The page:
In eleventh-grade shop class, I worked all fall on a dining room table, a surprise Christmas present for my parents. It was the biggest shop project I had ever done.
Week after week, I worked away, sawing 2-inch-thick pine boards into square strips, laminating them into 12-inch sections, joining the sections, then cutting a circle out of the large square blank. After a few more weeks sanding the round top, I had a heavy, smooth wafer. After coat after coat of oil and finish were applied, I buffed it to a golden luster. It was not quite a Shaker reproduction, but it was constructed with similar affection. “Hands to work, hearts to God,” as they say.
It weighed a ton, being “overbuilt” like many of my finest woodworking achievements. I planned to move it under cover of darkness and sneak it into the house on Christmas Eve.
After school one day, I moved the table to a friend’s barn as my staging area, and at midnight on Christmas Eve I wrapped it in blankets and strapped it to the roof of our old Volvo station wagon, drove it across town, and eased up our driveway, headlights off. My brother and I rolled it through the front door and into the dining room, set it on its pedestal base, and covered it with a sheet.
In the morning, I unveiled it. Mom cried. Dad was impressed. My pleasure in making it and giving it away was far greater than any pleasure I remember from receiving gifts — that year, or any year. We ate Christmas dinner on my table.
Looking back, it feels as if I were setting the table for so much more. Many years later, the table came to my own house where, by then, a series of infants had joined the dinnertime conversation. Three new Nelsons that I couldn’t have imagined during eleventh-grade shop class spent many meals laughing and spilling juice before that table was finally relieved of duty and sent to Table Valhalla. My big round table had countless lovely scratches, burns and bangs that made it all the more valuable.
These memories returned recently when I read Matthew Crawford’s “Shop Class as Soul Craft.” “Shared memories attach to the material souvenirs of our lives,” writes Crawford, “and producing them is a kind of communion, with others and with the future.” He recalls building his own mahogany table at a time when he “had no immediate prospect of becoming a father, yet … imagined a child who would form indelible impressions of this table and know that it was his father’s work.”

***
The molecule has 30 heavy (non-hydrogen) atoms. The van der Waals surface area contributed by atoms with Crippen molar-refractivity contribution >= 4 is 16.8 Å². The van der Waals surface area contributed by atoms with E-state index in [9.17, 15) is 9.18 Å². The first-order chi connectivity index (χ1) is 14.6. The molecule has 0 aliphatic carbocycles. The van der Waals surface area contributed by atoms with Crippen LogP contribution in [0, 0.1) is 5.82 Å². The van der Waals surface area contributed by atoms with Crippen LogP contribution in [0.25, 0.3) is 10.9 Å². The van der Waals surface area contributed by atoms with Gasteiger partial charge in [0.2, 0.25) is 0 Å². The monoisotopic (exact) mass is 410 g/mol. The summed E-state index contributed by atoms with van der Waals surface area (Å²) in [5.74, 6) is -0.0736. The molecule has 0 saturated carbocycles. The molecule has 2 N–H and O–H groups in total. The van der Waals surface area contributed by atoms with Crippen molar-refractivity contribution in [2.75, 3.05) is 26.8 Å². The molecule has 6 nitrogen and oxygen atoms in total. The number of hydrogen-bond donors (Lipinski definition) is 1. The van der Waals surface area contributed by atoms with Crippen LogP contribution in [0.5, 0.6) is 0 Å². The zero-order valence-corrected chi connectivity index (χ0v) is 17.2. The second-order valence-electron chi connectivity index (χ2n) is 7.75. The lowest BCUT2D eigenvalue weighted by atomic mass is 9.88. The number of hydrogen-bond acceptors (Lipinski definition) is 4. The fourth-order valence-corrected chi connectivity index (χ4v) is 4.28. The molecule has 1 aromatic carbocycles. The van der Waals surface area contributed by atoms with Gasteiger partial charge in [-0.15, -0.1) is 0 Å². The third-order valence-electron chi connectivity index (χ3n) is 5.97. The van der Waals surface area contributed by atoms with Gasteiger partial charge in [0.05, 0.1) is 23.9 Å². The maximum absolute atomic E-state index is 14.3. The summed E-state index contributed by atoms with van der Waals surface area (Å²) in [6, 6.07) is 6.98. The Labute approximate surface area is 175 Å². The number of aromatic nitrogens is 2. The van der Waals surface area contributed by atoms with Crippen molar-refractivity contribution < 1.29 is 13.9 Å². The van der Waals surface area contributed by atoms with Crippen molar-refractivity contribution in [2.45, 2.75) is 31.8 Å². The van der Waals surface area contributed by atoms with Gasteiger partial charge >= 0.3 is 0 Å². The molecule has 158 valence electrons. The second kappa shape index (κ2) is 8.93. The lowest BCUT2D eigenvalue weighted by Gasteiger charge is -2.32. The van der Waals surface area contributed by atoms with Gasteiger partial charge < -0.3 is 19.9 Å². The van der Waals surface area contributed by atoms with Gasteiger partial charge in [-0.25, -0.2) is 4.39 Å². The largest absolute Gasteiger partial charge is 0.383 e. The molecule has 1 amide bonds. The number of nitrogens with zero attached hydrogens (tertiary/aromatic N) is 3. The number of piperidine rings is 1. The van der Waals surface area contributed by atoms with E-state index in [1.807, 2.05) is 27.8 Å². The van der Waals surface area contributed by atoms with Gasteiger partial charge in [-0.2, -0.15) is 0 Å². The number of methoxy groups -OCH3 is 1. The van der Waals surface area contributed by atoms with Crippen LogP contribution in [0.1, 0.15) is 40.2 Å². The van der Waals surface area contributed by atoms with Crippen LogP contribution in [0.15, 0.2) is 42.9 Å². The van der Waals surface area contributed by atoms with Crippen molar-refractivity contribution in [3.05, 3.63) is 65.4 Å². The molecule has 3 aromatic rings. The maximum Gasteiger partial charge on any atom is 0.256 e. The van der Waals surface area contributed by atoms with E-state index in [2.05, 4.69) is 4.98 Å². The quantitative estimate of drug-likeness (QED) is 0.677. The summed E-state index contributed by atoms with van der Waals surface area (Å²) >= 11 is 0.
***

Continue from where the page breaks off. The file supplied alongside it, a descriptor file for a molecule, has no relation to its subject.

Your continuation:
A table is a metaphor for all the ways we gather together. Aren’t we setting the table and inviting one another to dine for a class, a school, a home, a community? We gather at the table of learning, friendship, sustainability, mirth, ritual, civility, and spilling juice. When we share a table, we see one another accurately. We share and pass the bread.
Most teachers would recognize the feelings of table maker and host, fashioning sturdy lives that they cannot quite predict out of vocabulary lessons or the multiplication tables. Our children will, we hope, think back on their shop projects, a multigenerational gathering of makers and hosts.
“I imagined the table fading into the background of a future life,” says Crawford, “the defects in its execution as well as inevitable stains and scars becoming a surface texture enough that memory and sentiment might cling to it, in unnoticed accretions.”
This year we’ll dine at an old architectural drafting board. It belonged to my father-in-law, Lowell Brody. It still bears the pinholes and scribbles of draftsmanship back when architects actually used pencils and rulers. “Window goes here” is still discernable routed in the wood. His clients and projects are lost to memory, but preserved in the wood beneath the blueprint where he instructed the builder. And now the children and grandchildren that he couldn’t have imagined sit and re-imagine him, working back in time thanks to the “stains and scars” on a humble few planks of dark, storied wood.
Todd R. Nelson is principal of the Adams School in Castine.